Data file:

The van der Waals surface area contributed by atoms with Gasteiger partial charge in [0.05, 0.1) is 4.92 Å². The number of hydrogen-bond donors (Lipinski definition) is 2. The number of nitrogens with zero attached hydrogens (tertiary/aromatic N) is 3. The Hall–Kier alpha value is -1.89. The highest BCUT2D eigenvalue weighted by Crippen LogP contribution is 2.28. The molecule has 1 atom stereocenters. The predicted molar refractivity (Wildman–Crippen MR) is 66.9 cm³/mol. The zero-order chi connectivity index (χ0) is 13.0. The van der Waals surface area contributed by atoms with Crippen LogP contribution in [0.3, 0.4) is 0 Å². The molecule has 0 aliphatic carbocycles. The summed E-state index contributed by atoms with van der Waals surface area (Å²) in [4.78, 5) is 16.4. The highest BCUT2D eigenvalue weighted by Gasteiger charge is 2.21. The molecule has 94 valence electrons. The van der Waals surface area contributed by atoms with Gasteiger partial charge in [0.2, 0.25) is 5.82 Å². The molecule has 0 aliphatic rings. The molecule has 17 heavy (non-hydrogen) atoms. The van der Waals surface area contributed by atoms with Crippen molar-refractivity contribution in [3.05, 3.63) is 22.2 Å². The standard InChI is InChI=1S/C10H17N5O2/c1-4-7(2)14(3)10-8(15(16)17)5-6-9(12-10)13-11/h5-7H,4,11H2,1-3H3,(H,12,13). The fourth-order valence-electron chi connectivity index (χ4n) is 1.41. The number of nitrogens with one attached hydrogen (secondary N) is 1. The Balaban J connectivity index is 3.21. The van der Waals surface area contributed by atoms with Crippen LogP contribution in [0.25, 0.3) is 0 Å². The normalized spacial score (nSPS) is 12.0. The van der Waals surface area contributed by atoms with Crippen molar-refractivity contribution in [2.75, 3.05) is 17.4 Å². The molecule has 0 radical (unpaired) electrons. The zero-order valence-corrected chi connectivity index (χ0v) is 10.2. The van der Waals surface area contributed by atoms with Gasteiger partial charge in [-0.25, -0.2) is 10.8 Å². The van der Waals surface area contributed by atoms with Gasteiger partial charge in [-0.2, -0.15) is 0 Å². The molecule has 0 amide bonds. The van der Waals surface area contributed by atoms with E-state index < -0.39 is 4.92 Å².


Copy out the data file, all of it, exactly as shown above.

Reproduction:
The van der Waals surface area contributed by atoms with Gasteiger partial charge in [0.05, 0.1) is 4.92 Å². The number of hydrogen-bond donors (Lipinski definition) is 2. The number of nitrogens with zero attached hydrogens (tertiary/aromatic N) is 3. The Hall–Kier alpha value is -1.89. The highest BCUT2D eigenvalue weighted by Crippen LogP contribution is 2.28. The molecule has 1 atom stereocenters. The predicted molar refractivity (Wildman–Crippen MR) is 66.9 cm³/mol. The zero-order chi connectivity index (χ0) is 13.0. The van der Waals surface area contributed by atoms with Crippen LogP contribution in [0.3, 0.4) is 0 Å². The molecule has 0 aliphatic carbocycles. The summed E-state index contributed by atoms with van der Waals surface area (Å²) in [4.78, 5) is 16.4. The highest BCUT2D eigenvalue weighted by Gasteiger charge is 2.21. The molecule has 94 valence electrons. The van der Waals surface area contributed by atoms with Gasteiger partial charge in [0.2, 0.25) is 5.82 Å². The molecule has 0 aliphatic rings. The molecule has 17 heavy (non-hydrogen) atoms. The van der Waals surface area contributed by atoms with Crippen molar-refractivity contribution in [3.05, 3.63) is 22.2 Å². The standard InChI is InChI=1S/C10H17N5O2/c1-4-7(2)14(3)10-8(15(16)17)5-6-9(12-10)13-11/h5-7H,4,11H2,1-3H3,(H,12,13). The fourth-order valence-electron chi connectivity index (χ4n) is 1.41. The number of nitrogens with one attached hydrogen (secondary N) is 1. The Balaban J connectivity index is 3.21. The van der Waals surface area contributed by atoms with Crippen LogP contribution in [0.25, 0.3) is 0 Å². The normalized spacial score (nSPS) is 12.0. The van der Waals surface area contributed by atoms with Crippen molar-refractivity contribution in [2.75, 3.05) is 17.4 Å². The molecule has 0 radical (unpaired) electrons. The zero-order valence-corrected chi connectivity index (χ0v) is 10.2. The van der Waals surface area contributed by atoms with Gasteiger partial charge in [-0.25, -0.2) is 10.8 Å². The van der Waals surface area contributed by atoms with Gasteiger partial charge in [-0.2, -0.15) is 0 Å². The molecule has 0 amide bonds. The van der Waals surface area contributed by atoms with E-state index < -0.39 is 4.92 Å².